IDF to Give Legal Aid to Soldiers With Sex-offense Complaints

Until now, only the accused was represented for free by army, while accusers had to pay for lawyer.

FILE PHOTO: Female Israel Defense Forces' soldiers
Olivier Fitoussi

The Israel Defense Forces has set up a new department that will provide legal assistance to soldiers who are victims of sex offenses, Haaretz has learned.

The department is part of the army’s existing support center for victims of sexual assault, which is under the auspices of the chief of staff’s adviser on gender issues.

Over the last two years, the support center has received about 1,000 complaints of sexual assault and harassment per year. Roughly 60 percent of these cases took place in military settings.

In contrast, only about 125 complaints of sex crimes are filed with the Military Police each year.

The IDF hopes that by allowing complainants to obtain legal advice on the army’s tab, the new department will make more victims willing to complain to the Military Police and thereby result in more sexual offenders standing trial.

The army has been studying the lack of legal representation for complainants in sex crime cases for about a year. The issue came to public attention last summer when Lt. Col. Liran Hajbi was convicted of inappropriate sexual conduct toward a soldier serving under him, May Fattal. Fattal was represented by a private attorney, as is the former soldier who recently filed a rape complaint against Brig. Gen. Ofek Buchris.

This fact has great significance, because not every private-sector attorney has expertise in military law, which is different from civilian law, said an officer who formerly served in the Military Advocate General’s Corps.

The new department has already started providing legal advice to the woman who complained against Buchris. A second soldier, whose name was given to the Military Police by the first complainant, also testified this week that Buchris sexually harassed her. Buchris has denied all the allegations against him.

Until now, while suspected sex offenders were entitled to free legal representation by the MAG Corps, their victims were entitled to no legal assistance whatsoever from the army, and had to hire their own attorneys. This created an absurd situation in which the victims had to pay but the offenders didn’t.

This issue was discussed by the Dorner Committee, which was set up in 2012 to examine the scope of the legal services provided by military defense attorneys. But the panel concluded that since the MAG Corps represents the defendants, it couldn’t represent the complainants as well, since this would create a potential conflict of interest. That is why the new legal service will be part of the support center rather than the MAG Corps.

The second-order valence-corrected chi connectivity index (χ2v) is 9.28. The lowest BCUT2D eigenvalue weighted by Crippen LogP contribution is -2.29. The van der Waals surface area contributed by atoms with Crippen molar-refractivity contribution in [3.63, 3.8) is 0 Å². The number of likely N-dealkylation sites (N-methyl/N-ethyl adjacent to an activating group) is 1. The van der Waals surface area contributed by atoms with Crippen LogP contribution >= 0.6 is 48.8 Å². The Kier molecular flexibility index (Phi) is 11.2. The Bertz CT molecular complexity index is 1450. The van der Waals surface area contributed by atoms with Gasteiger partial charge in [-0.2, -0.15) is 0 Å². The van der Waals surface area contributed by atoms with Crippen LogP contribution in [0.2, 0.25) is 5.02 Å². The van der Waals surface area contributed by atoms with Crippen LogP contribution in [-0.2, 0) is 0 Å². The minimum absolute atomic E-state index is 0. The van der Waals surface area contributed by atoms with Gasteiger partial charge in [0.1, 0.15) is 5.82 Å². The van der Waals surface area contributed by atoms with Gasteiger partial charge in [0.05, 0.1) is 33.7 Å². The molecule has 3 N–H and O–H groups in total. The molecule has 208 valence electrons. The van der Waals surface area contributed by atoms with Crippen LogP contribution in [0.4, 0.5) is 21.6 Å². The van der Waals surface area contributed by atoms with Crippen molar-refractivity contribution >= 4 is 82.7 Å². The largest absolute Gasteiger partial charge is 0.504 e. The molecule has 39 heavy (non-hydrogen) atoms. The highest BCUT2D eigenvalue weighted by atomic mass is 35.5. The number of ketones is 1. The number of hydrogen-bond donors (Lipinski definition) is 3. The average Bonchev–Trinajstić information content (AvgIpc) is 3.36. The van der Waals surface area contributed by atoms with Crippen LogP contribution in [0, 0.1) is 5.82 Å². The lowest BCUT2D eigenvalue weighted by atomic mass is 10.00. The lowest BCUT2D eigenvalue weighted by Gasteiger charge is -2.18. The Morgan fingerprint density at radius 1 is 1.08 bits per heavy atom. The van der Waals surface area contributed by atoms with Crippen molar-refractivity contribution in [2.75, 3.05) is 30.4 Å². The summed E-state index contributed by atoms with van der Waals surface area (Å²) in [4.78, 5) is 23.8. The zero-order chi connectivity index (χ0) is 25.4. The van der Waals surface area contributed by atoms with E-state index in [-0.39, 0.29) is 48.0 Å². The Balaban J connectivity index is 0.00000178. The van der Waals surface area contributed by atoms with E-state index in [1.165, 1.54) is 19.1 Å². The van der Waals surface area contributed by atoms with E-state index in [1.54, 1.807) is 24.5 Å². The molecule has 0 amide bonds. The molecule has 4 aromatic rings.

The IDF Spokesperson’s Office said the new department will include several attorneys.

The support center was established in 2012 to assist soldiers who were victims of sex crimes, regardless of whether those crimes were committed inside or outside the army. It offers various types of assistance, including emotional support and psychological counseling, but until now, legal assistance wasn’t part of the package.

The Victims’ Rights Law, which took effect in the civilian world more than a decade ago, still doesn’t apply in the army. That law entitles crime victims to be briefed on the status of the investigation into their case and the status of the trial, if there is one. In the case of sex crime victims, it also entitles them to be notified before a suspected or convicted assailant is released. And in 2014, the law was amended to allow sex crime victims to choose the gender of the person investigating their cases.

The MAG Corps claims it upholds the spirit of this law even though it isn’t formally bound by it. An army source said this is due to “a moral worldview that sees the importance of defending crime victims, even if the law doesn’t explicitly apply to the IDF.”

But the fact that the army will now provide legal assistance to victims of sex crimes is expected to help those victims insist on receiving the same rights that the law grants civilians.